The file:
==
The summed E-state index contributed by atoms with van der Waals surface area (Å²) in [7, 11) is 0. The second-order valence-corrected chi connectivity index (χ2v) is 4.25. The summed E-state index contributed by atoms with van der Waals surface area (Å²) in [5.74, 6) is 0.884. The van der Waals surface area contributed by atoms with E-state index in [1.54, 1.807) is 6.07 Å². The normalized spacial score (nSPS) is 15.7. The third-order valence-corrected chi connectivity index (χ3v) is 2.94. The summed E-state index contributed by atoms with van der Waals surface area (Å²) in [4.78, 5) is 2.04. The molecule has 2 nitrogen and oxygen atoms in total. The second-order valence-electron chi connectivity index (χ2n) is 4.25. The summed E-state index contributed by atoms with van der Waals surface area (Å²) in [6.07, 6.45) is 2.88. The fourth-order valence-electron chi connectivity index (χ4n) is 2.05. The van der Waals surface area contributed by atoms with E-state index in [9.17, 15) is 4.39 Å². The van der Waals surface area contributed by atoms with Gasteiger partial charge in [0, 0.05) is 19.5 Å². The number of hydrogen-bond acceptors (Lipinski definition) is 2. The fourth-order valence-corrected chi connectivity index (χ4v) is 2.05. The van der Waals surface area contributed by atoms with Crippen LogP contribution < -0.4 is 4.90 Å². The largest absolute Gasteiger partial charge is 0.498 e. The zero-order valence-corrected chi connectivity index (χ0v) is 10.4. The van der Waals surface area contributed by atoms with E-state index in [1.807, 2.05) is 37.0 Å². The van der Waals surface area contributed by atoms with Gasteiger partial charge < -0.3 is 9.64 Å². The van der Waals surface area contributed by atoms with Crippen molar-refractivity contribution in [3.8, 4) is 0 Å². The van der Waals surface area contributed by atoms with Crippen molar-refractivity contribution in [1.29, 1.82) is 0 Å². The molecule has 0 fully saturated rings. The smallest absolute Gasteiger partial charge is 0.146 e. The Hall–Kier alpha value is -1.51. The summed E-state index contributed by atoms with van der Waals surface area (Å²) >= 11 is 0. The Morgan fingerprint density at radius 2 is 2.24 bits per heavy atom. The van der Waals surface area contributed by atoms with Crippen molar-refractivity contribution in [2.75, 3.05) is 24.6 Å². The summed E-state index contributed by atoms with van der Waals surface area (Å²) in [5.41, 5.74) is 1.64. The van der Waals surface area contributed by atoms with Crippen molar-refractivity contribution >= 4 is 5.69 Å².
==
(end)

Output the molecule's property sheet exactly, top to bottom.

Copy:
The summed E-state index contributed by atoms with van der Waals surface area (Å²) in [7, 11) is 0. The second-order valence-corrected chi connectivity index (χ2v) is 4.25. The summed E-state index contributed by atoms with van der Waals surface area (Å²) in [5.74, 6) is 0.884. The van der Waals surface area contributed by atoms with E-state index in [1.54, 1.807) is 6.07 Å². The normalized spacial score (nSPS) is 15.7. The third-order valence-corrected chi connectivity index (χ3v) is 2.94. The summed E-state index contributed by atoms with van der Waals surface area (Å²) in [4.78, 5) is 2.04. The molecule has 2 nitrogen and oxygen atoms in total. The second-order valence-electron chi connectivity index (χ2n) is 4.25. The summed E-state index contributed by atoms with van der Waals surface area (Å²) in [6.07, 6.45) is 2.88. The fourth-order valence-electron chi connectivity index (χ4n) is 2.05. The van der Waals surface area contributed by atoms with E-state index in [9.17, 15) is 4.39 Å². The van der Waals surface area contributed by atoms with Gasteiger partial charge in [0, 0.05) is 19.5 Å². The number of hydrogen-bond acceptors (Lipinski definition) is 2. The fourth-order valence-corrected chi connectivity index (χ4v) is 2.05. The van der Waals surface area contributed by atoms with Crippen LogP contribution < -0.4 is 4.90 Å². The largest absolute Gasteiger partial charge is 0.498 e. The zero-order valence-corrected chi connectivity index (χ0v) is 10.4. The van der Waals surface area contributed by atoms with E-state index in [1.807, 2.05) is 37.0 Å². The van der Waals surface area contributed by atoms with Gasteiger partial charge < -0.3 is 9.64 Å². The van der Waals surface area contributed by atoms with Crippen molar-refractivity contribution in [3.8, 4) is 0 Å². The van der Waals surface area contributed by atoms with Crippen molar-refractivity contribution in [1.29, 1.82) is 0 Å². The molecule has 0 fully saturated rings. The smallest absolute Gasteiger partial charge is 0.146 e. The Hall–Kier alpha value is -1.51. The summed E-state index contributed by atoms with van der Waals surface area (Å²) >= 11 is 0. The Morgan fingerprint density at radius 2 is 2.24 bits per heavy atom. The van der Waals surface area contributed by atoms with Crippen molar-refractivity contribution in [2.75, 3.05) is 24.6 Å². The summed E-state index contributed by atoms with van der Waals surface area (Å²) in [5.41, 5.74) is 1.64. The van der Waals surface area contributed by atoms with Crippen molar-refractivity contribution >= 4 is 5.69 Å².